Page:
Before Lucy could react, the man tore down the aisle, packages of socks and a toolbox falling from his cart as he went. On impact, the tool set opened. Instead of the screwdrivers and measuring tape advertised on the packaging, the case contained nothing but sawdust. A cloud of the stuff floated out and Lucy stumbled trying to avoid breathing it. She began to feel sick. The boxes of pasta were full of it, too.
The next time Lucy saw someone pushing a cart, she did not approach them, or make her presence known. She knew now that to go unnoticed was best, though other things were starting to elude her.
“What did I come here for?” she thought, “A sale? No. Whipped cream. For dessert.” Her mother probably had whipped cream in the cupboard. She probably only sent Lucy out to buy some, because she couldn’t handle a little conflict. Lucy decided that she resented her mother. And she was damn well determined to get the fuck out of this Wal-Mart so she could spit it right in her stupid face.
The security guard began to walk towards where Lucy thought the entrance was at a leisurely pace. If she convinced herself this nightmare had an end, maybe it would. Maybe she would get to the cash register, apologize profusely, rack up a bit more debt, and head back to her parents’ house. She knew she was foolish to pretend. She recognized nothing on the shelves they had passed, and she did not know hope.
“Well then, come along now.”
The guard had slowed, closing the gap between them. Lucy had been dawdling, distracted by the shelves, and the way that they seemed to warp, craning themselves towards her ever so subtly— the same way that a student might cheat on a test, carefully, to avoid the paper’s owner, as well as the teacher’s eye. She felt like something to be studied. She didn’t like it, and was sure the security guard could sense her apprehension. She decided to drop the act.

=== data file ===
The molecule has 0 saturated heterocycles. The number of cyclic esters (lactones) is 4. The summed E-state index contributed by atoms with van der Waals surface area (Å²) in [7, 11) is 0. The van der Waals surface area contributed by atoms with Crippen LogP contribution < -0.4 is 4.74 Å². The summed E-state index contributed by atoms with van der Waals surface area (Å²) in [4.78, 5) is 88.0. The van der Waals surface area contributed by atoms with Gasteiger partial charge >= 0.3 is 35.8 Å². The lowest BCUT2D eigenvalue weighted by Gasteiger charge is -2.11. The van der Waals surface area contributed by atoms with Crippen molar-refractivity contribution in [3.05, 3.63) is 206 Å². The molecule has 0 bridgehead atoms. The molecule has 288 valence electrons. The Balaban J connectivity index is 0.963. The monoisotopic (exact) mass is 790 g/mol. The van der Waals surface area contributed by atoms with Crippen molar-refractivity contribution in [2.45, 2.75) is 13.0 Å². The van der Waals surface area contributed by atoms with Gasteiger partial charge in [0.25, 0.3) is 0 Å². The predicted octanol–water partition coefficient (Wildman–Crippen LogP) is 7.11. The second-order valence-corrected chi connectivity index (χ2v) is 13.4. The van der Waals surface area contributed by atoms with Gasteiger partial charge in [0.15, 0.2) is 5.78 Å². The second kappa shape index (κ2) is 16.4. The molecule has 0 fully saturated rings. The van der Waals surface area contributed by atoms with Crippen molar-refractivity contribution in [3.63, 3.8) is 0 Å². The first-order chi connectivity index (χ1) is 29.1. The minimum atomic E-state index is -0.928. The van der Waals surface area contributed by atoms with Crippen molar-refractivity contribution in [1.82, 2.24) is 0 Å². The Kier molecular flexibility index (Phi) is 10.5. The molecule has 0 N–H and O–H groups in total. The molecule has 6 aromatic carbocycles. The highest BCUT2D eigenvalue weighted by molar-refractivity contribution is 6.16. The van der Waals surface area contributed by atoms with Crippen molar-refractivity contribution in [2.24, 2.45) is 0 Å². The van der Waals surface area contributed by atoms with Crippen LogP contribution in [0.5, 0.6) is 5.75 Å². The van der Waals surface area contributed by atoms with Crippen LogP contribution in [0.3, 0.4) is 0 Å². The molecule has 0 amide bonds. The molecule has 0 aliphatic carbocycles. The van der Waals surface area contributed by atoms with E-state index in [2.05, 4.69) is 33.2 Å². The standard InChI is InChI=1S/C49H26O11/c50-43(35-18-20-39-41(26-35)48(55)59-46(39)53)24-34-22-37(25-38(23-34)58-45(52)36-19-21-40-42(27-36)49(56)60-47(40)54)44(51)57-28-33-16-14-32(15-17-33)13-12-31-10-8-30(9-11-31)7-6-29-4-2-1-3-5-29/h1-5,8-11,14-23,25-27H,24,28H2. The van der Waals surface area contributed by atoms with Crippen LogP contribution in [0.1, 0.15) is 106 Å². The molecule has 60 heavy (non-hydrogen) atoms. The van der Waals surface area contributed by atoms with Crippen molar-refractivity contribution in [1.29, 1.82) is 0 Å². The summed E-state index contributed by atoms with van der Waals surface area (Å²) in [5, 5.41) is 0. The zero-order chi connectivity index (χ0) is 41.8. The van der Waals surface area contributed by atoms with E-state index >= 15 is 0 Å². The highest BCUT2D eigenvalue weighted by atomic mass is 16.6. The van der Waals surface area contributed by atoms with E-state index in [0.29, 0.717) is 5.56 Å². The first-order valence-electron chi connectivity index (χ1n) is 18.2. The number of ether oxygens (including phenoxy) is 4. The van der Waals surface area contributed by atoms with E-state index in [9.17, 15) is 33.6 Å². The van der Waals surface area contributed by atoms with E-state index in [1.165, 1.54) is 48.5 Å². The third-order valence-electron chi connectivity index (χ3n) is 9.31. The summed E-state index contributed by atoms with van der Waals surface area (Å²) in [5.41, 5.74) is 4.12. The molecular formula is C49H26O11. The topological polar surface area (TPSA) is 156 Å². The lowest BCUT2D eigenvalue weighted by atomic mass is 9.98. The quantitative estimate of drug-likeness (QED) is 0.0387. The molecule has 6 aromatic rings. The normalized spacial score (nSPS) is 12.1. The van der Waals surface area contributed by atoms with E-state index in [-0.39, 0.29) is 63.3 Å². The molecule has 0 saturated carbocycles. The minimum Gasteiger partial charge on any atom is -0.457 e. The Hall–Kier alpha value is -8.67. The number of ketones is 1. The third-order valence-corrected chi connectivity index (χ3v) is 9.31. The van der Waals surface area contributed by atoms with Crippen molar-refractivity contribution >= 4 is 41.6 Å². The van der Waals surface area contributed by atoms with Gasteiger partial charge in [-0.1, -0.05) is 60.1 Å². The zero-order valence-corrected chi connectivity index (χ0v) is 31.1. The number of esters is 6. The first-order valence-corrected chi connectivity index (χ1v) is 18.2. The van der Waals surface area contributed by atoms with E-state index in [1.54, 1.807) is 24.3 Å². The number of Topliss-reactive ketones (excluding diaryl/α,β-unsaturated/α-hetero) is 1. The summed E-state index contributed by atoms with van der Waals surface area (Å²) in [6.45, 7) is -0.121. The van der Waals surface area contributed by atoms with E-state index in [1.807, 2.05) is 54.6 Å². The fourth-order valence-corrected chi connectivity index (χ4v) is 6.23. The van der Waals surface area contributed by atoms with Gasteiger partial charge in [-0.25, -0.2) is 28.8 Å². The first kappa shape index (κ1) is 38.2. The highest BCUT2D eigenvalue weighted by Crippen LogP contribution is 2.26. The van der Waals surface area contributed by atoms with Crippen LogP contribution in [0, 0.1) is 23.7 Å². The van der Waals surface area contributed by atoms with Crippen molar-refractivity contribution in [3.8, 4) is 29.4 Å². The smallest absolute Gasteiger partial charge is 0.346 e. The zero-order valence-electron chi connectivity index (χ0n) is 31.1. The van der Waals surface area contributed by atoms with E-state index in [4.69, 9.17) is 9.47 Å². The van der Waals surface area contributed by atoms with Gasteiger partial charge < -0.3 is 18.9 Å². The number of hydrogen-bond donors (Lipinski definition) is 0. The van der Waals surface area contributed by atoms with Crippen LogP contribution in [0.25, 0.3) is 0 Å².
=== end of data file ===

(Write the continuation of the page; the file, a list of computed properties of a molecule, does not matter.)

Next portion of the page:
“This isn’t the way to the register,” Lucy said, “so where are you taking me?”
The guard missed a step, taken aback by the idea that she was able to do anything but follow.
“Not the ones in the front,” he snarled, “too close to the doors. Too easy for you to get away. And we’ve had runners before.” And as if he could sense Lucy’s apprehension, he added, “Sorry. Store policy.”
What he didn’t know was that Lucy had been stealing from Wal-Mart since she was 15. She’d stolen from at least a dozen, a dozen times over, including this one. She’d been caught before, not often, but caught nonetheless. This was not store policy. The security guard was counting on complacency. And that was a mistake.
Her head pounding, Lucy became overwhelmed with a feeling that this was to last forever. Her vision began to blur. The security guard began to laugh.
Lucy yanked the fire extinguisher off of the support beam besides her, and brought it down on the Laughing Man’s head—which was much softer than one would expect. For a moment, Lucy worried that she had killed him. But he continued to laugh.
The Laughing Man stopped for a breath, and wheezed. “Oh. You weren’t really going to pay for the damages, were you?” he said, flatly. He turned to face Lucy, slowly, and she cried out.
The side of the face where she hit him had began to crumble, collapsing in on itself like wet sand. He didn’t seem to notice as bits sloughed off of his face, falling to the floor. The Laughing Man’s entire face slumped to the damaged side, and his speech became slurred.
“I guess I was right—you ARE a criminal.”
The lights overhead grew brighter and brighter still. Lucy’s migraine intensified. This would not stop. This was to be forever. The guard’s laughing became nasal and arhythmic. His mouth, gaping. As it went, it grew louder and louder. Lucy began to feel nauseous.
If this was to be her fate—forever, in this place—Lucy refused to share it with someone whose laugh sounded like that. She raised the fire extinguisher over her head, and brought it down hard. Again and again, until expectation and reality met.
And suddenly, the shelves were shelves again. They no longer reached out for her. A pile of sawdust was all that was left of the Laughing Man, and it shuddered as if trying to draw breath. Sawdust does not breathe, Lucy was certain of that. Lucy was certain, again. Certain that she hated Christmas. Certain that she had been wrong before; there were worse things than spending it with family. She could see the doors in the distance. She was certain they would not open.
Mark Bouchard is a contributor to The Hard Times who recently edited & contributed to the comic anthology Everything is Going Wrong: Comics on Punk and Mental Illness. In our review, we called it “a dense and vivid kaleidoscope of experiences by musicians, makers of comics, and punks of all stripes.” All proceeds from EIGW go to The Trevor Project and MusiCares.